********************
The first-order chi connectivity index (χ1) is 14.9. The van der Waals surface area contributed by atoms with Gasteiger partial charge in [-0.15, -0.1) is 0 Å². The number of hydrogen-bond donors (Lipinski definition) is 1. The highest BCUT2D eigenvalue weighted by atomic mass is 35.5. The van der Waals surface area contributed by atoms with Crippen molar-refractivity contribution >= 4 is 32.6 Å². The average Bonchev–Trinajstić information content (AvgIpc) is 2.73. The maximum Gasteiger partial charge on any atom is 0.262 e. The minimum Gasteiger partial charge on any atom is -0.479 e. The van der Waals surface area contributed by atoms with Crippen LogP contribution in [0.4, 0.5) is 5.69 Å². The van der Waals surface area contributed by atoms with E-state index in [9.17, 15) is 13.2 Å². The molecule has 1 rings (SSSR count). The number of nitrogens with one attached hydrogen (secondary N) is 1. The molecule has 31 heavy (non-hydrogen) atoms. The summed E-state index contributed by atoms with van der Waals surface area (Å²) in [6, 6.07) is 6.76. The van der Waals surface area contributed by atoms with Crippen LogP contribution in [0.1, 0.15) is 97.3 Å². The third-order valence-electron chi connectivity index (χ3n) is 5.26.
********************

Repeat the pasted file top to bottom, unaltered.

The first-order chi connectivity index (χ1) is 14.9. The van der Waals surface area contributed by atoms with Gasteiger partial charge in [-0.15, -0.1) is 0 Å². The number of hydrogen-bond donors (Lipinski definition) is 1. The highest BCUT2D eigenvalue weighted by atomic mass is 35.5. The van der Waals surface area contributed by atoms with Crippen molar-refractivity contribution >= 4 is 32.6 Å². The average Bonchev–Trinajstić information content (AvgIpc) is 2.73. The maximum Gasteiger partial charge on any atom is 0.262 e. The minimum Gasteiger partial charge on any atom is -0.479 e. The van der Waals surface area contributed by atoms with Crippen LogP contribution in [0.4, 0.5) is 5.69 Å². The van der Waals surface area contributed by atoms with E-state index in [9.17, 15) is 13.2 Å². The molecule has 1 rings (SSSR count). The number of nitrogens with one attached hydrogen (secondary N) is 1. The molecule has 31 heavy (non-hydrogen) atoms. The summed E-state index contributed by atoms with van der Waals surface area (Å²) in [6, 6.07) is 6.76. The van der Waals surface area contributed by atoms with Crippen LogP contribution in [0.1, 0.15) is 97.3 Å². The third-order valence-electron chi connectivity index (χ3n) is 5.26.